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Tensions rise over BEC pay

Miller dares union to strike
  • Stephano Greene. FILE

Guardian Staff Reporter

Published: May 10, 2013

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The Bahamas Electrical Workers Union (BEWU) has taken legal action to remove a rostering system recently implemented at the Bahamas Electricity Corporation (BEC), BEWU President Stephano Greene has confirmed.

But BEC Chairman Leslie Miller warned yesterday that ongoing demands of the union could lead to job losses at the corporation.

“I am hoping they go on strike. This whole thing has to change,” Miller told The Nassau Guardian.

Miller said union officials believe the government would do what they want because of the threat of power being turned off.

“I dare them to turn one light off, just one, and whoever is responsible will never walk back on BEC’s premises. I don’t care who it is, I will not allow them.”

Line staff at the corporation have been going head to head with Miller for several months over issues regarding overtime and the shift system implemented in March.

According to Greene, attorneys for the union have filed action in the Supreme Court.

“We were in negotiations with the corporation on our industrial agreement,” he said following a meeting with executive management yesterday.

“Rostering and flexi-time was a part of their proposal, and we were at the table negotiating when the corporation went ahead and implemented rostering without an agreement.

“Because of that we consulted our lawyers and asked them to give us their legal advice as to the best avenue to address it, and they advised us that the best avenue would be to file an injunction against the corporation for what we consider is an illegal implementation of rostering.”

In a separate interview, Miller called the development “disingenuous” and said he learnt of the legal action on Monday.

He told The Nassau Guardian the union is also seeking to force the corporation to pay rostered employees an allowance of $75 per week.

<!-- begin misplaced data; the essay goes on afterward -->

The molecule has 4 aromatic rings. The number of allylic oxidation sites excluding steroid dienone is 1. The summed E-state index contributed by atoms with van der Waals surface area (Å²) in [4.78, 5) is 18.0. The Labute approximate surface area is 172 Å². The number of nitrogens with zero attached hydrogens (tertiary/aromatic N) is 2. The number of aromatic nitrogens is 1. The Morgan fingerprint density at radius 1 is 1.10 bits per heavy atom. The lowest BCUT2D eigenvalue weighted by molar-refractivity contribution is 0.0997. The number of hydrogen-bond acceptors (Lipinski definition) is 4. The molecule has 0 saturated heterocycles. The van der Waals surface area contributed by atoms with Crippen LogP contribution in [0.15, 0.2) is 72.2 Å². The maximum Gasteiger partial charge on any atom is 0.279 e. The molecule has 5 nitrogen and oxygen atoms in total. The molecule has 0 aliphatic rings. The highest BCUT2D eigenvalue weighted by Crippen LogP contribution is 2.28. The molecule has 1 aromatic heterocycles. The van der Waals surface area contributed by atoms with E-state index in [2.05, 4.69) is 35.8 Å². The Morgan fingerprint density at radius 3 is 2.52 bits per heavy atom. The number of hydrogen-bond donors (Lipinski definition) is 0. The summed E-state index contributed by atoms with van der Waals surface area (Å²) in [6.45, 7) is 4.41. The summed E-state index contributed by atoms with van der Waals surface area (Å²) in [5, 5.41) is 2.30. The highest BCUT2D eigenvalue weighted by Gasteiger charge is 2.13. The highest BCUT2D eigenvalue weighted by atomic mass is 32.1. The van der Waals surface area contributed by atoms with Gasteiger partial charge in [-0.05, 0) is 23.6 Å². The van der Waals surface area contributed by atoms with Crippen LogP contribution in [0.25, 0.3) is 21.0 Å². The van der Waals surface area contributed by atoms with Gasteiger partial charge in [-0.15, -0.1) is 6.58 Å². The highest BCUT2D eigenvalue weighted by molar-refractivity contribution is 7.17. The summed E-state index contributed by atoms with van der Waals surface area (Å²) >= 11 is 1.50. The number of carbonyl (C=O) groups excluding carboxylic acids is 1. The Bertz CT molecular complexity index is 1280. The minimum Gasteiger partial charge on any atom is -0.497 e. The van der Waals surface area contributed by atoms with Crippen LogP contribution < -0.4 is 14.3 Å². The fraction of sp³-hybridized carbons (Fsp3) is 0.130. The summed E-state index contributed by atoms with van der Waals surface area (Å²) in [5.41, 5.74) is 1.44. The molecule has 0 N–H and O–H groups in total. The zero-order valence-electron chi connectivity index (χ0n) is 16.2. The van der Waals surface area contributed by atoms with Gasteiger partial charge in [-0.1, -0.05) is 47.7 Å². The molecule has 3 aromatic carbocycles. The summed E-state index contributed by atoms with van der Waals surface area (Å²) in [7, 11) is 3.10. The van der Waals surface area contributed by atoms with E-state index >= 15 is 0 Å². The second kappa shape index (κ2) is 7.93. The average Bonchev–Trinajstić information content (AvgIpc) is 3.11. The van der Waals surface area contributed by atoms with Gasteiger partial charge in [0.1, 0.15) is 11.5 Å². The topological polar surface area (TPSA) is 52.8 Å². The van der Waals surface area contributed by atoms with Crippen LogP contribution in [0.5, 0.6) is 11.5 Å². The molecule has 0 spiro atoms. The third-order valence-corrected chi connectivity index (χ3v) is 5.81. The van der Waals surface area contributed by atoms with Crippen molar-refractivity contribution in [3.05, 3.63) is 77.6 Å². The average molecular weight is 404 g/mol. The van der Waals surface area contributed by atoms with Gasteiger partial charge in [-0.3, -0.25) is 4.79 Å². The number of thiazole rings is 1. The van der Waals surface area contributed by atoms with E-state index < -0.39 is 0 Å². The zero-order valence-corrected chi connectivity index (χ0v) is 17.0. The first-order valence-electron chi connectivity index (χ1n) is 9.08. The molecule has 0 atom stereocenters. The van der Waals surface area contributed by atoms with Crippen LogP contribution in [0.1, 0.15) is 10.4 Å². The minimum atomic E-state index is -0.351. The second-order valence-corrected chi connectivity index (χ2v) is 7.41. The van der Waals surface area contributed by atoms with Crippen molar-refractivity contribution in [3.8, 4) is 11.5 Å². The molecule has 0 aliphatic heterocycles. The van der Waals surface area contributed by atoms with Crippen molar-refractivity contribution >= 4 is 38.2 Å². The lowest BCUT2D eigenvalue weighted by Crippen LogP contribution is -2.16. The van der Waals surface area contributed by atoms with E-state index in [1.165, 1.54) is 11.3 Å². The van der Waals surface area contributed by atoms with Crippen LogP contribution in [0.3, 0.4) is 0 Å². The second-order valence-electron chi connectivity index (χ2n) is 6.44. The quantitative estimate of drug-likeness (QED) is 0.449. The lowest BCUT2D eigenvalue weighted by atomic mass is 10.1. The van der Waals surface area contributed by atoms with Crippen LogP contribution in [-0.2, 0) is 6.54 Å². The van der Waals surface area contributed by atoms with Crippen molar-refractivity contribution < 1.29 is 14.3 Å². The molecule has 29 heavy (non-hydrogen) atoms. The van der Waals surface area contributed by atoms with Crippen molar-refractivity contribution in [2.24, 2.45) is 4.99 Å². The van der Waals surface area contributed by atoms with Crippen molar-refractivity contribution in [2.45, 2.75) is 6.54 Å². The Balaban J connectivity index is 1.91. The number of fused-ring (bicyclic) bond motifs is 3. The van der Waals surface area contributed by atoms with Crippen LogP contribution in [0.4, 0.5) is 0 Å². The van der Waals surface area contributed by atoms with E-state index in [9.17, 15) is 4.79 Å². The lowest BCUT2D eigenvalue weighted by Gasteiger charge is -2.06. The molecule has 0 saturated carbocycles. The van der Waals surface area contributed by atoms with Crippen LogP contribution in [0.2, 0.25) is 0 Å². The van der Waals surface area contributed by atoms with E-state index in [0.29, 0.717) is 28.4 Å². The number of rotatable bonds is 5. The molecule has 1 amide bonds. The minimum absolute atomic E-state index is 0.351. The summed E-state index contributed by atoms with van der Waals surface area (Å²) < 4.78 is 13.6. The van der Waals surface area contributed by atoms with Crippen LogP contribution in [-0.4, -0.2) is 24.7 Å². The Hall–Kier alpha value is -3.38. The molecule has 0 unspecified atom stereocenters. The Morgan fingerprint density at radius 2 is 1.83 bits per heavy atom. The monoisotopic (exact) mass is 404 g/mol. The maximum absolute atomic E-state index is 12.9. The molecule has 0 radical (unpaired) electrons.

“They just don’t stop,” Miller said.  “They don’t know when enough is enough.

“Even though we are trying to keep everyone onboard [despite] paying this enormous salary, paying this enormous overtime.

“These people really believe that this corporation belongs to them, and they will get what they want, when they want it, even to the detriment, not only of the Bahamian people, but even to some of their membership, who will not be at BEC if they insist on pushing this through.

“I am telling them right now, people will be disaffected from BEC if they insist on these additional monies that BEC doesn’t have.

“The easiest way to pay a bill is to let some people go. Now if they don’t mind eight or 10 of their union members being displaced, it shows you the callousness of their ways.”

But Greene insisted a clause in the union’s now expired industrial agreement regarding the allowance should be honored by the corporation.

“That’s contractual and if there is something in the contract no one can unilaterally decide whether or not they are going to pay,” he said. “If it is contractual, you have to pay.”

Asked whether the union is prepared to compromise, Greene said the union’s agreement is binding by law and no one can change the terms and conditions without its agreement.

Miller said while he recognizes the union’s contract, both sides should compromise given BEC’s financial position.

He said the corporation should not have to pay any employee additional money to work the same hours.

BEC has been losing money for years. In March, Miller revealed in the House of Assembly the corporation lost $12.7 million in the first quarter of this fiscal year.

He said it was on track to lose up to $50 million at the end of this year.

Last year, BEC lost $18 million.

As it relates to overtime pay, last year the corporation paid in excess of $11.8 million, according to a report conducted by auditors.

Miller revealed that in the last seven months alone BEC has paid out $2 million in overtime to employees on the Family Islands.

He said while the corporation should realize a $4 million reduction in overtime pay at the end of this fiscal year, if managers cannot keep overtime under control some of them may also have to be replaced.

According to Miller, a cashier supervisor took home $72,000, which included $28,000 in overtime pay.

“And these are the people who [are] raising hell, threatening you, threatening your future,” he said.

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